Monday, 9 July 2018
Over the years, credit card issuers have come up with a multitude of programs designed to retain customers by rewarding them for their loyalty.
While many of these programs have come and gone, travel rewards and cash-back rewards programs remain wildly popular today. But which one is the right fit for you? Let's explore.
Essentially, cash-back programs rebate a percentage of the amount of the purchases you make with the card. The most straightforward programs rebate a flat percentage rate on all purchases, say 1 or 2 percent. Other cards have more complicated structures, such as tiered percentage rates, category bonus rates, and increased rebates for certain types of spending.
How you redeem your cash varies by card as well. Some issuers credit your card account each month you earn rewards, while others allow you to deposit your cash back into your bank account. Some let you use your cash to purchase gift cards, while others also give you the option of donating your rewards to a charity of your choice.
Frequency also is a variable, with some cards paying rebates monthly, while others do so quarterly or annually.
One of the most obvious benefits of cash-back programs — particularly when compared to travel reward programs — is the flexibility. In most cases, you have many options when it comes to how you receive your cash-back rewards and how you spend them.
As with just about anything related to credit cards, the devil is in the details. If you opt for a cash-back card, it's important for you to fully understand the parameters of the program so you choose a card that suits your spending patterns and makes it easy to earn rewards.
Travel rewards programs work on the same premise as cash-back programs except you receive airline miles or other travel-related rewards as your rebate for purchases. A fairly common structure is one "mile" for each dollar spent, and depending on the card, you can often redeem miles at airlines, hotel chains, and a variety of other travel-related businesses.
Travel rewards programs typically restrict the use of rebates to travel-related products and services. And while this isn't ideal for everyone, if you're a traveler, these types of programs can be quite valuable.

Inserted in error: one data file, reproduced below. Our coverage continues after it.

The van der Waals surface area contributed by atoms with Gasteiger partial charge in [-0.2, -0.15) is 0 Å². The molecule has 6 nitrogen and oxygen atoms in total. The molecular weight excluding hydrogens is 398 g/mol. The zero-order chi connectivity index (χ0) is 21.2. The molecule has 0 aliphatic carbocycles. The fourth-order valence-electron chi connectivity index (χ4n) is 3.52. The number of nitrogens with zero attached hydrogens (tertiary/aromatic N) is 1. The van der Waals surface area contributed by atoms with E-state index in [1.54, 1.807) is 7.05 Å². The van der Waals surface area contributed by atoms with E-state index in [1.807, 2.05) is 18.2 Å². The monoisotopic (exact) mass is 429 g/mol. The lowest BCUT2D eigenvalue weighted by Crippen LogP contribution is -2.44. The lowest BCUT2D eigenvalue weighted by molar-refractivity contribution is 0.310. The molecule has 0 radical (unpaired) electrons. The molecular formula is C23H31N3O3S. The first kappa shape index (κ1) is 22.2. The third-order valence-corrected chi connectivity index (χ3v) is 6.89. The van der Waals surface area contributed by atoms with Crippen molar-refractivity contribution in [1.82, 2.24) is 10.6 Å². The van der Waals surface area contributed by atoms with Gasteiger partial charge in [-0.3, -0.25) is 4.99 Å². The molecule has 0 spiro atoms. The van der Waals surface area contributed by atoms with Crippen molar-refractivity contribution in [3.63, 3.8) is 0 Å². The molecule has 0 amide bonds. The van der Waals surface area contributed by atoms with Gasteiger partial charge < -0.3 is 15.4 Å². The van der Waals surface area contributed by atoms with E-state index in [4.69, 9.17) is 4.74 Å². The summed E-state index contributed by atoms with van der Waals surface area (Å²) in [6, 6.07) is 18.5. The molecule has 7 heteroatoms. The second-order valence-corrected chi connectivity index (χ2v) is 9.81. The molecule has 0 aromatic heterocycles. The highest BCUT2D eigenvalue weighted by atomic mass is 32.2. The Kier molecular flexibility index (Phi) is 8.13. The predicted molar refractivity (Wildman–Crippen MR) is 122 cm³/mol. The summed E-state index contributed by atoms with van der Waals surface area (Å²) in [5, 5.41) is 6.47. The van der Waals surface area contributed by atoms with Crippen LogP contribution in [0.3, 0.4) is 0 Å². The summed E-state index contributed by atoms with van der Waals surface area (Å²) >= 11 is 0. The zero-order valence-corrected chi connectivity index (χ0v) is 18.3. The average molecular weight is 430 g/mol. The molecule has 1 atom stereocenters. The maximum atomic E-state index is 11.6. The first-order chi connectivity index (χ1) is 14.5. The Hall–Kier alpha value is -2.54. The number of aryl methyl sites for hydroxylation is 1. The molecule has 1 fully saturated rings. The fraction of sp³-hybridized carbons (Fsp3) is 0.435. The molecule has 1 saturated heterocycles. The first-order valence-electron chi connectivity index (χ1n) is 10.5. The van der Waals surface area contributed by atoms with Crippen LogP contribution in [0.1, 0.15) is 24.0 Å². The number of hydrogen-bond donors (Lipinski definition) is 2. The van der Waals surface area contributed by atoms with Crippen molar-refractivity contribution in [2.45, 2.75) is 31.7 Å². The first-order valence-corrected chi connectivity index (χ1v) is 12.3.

Like cash-back programs, travel rewards programs have many variables such as which airlines you can use, what hotel chains are included, when you can redeem rewards, when miles expire, and more. Again, it's important to fully understand how the program works so you can determine if you will be able to maximize the benefits.
Regardless of how generous either a cash-back or travel rewards program might seem, if you're paying a hefty annual fee, you might not be realizing much benefit. There also are other fees to consider, such as a foreign transaction fee. Let's say you cashed in your miles for an inexpensive plane ticket to Paris only to find you have to pay a high currency-exchange fee every time you used your card. A couple of those fees could quickly erase the savings on your ticket.
And, if you carry a balance from month to month, there's a good possibility the interest you're paying makes the rewards pointless. Think about it: you're paying double-digit interest and earning 1-2 percent cash back. The math is not in your favor.
Cash back and travel rewards programs aren't gimmicks. If you figure out how to maximize the program, you can earn some significant rewards. In order to do so, you'll need to do some research and gain a thorough understanding of how the program works. Armed with information, you'll be able to choose a card with a rewards program that best suits you.
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